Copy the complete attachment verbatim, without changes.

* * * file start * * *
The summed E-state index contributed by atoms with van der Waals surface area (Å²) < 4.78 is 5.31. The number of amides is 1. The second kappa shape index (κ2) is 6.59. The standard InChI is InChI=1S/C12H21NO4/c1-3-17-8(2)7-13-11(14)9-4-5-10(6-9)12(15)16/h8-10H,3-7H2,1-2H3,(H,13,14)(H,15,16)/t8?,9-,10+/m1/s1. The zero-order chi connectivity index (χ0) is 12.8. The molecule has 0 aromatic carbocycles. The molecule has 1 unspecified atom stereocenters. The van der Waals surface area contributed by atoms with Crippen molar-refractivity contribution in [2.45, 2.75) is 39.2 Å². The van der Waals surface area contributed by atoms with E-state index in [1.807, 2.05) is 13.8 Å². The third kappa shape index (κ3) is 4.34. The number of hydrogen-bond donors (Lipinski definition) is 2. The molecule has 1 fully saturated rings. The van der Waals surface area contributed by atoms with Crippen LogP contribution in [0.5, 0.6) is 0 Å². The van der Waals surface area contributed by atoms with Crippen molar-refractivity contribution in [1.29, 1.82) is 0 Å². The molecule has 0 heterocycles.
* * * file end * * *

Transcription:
The summed E-state index contributed by atoms with van der Waals surface area (Å²) < 4.78 is 5.31. The number of amides is 1. The second kappa shape index (κ2) is 6.59. The standard InChI is InChI=1S/C12H21NO4/c1-3-17-8(2)7-13-11(14)9-4-5-10(6-9)12(15)16/h8-10H,3-7H2,1-2H3,(H,13,14)(H,15,16)/t8?,9-,10+/m1/s1. The zero-order chi connectivity index (χ0) is 12.8. The molecule has 0 aromatic carbocycles. The molecule has 1 unspecified atom stereocenters. The van der Waals surface area contributed by atoms with Crippen molar-refractivity contribution in [2.45, 2.75) is 39.2 Å². The van der Waals surface area contributed by atoms with E-state index in [1.807, 2.05) is 13.8 Å². The third kappa shape index (κ3) is 4.34. The number of hydrogen-bond donors (Lipinski definition) is 2. The molecule has 1 fully saturated rings. The van der Waals surface area contributed by atoms with Crippen LogP contribution in [0.5, 0.6) is 0 Å². The van der Waals surface area contributed by atoms with Crippen molar-refractivity contribution in [1.29, 1.82) is 0 Å². The molecule has 0 heterocycles.